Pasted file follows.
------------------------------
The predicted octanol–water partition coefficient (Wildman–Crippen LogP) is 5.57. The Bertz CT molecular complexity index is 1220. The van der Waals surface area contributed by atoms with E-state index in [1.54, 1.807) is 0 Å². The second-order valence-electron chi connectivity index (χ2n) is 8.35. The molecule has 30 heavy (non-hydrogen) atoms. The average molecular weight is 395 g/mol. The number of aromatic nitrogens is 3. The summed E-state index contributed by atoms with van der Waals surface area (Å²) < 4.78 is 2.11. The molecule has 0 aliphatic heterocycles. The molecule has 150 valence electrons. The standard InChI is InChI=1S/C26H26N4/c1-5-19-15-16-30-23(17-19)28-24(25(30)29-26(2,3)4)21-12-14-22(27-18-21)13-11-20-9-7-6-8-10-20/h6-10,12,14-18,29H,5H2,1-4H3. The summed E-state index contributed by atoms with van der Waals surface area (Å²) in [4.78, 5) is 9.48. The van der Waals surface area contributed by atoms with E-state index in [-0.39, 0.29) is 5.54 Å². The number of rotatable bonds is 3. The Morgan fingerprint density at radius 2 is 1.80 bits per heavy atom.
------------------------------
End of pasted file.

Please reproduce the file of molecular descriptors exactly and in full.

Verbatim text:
The predicted octanol–water partition coefficient (Wildman–Crippen LogP) is 5.57. The Bertz CT molecular complexity index is 1220. The van der Waals surface area contributed by atoms with E-state index in [1.54, 1.807) is 0 Å². The second-order valence-electron chi connectivity index (χ2n) is 8.35. The molecule has 30 heavy (non-hydrogen) atoms. The average molecular weight is 395 g/mol. The number of aromatic nitrogens is 3. The summed E-state index contributed by atoms with van der Waals surface area (Å²) < 4.78 is 2.11. The molecule has 0 aliphatic heterocycles. The molecule has 150 valence electrons. The standard InChI is InChI=1S/C26H26N4/c1-5-19-15-16-30-23(17-19)28-24(25(30)29-26(2,3)4)21-12-14-22(27-18-21)13-11-20-9-7-6-8-10-20/h6-10,12,14-18,29H,5H2,1-4H3. The summed E-state index contributed by atoms with van der Waals surface area (Å²) in [4.78, 5) is 9.48. The van der Waals surface area contributed by atoms with E-state index in [-0.39, 0.29) is 5.54 Å². The number of rotatable bonds is 3. The Morgan fingerprint density at radius 2 is 1.80 bits per heavy atom.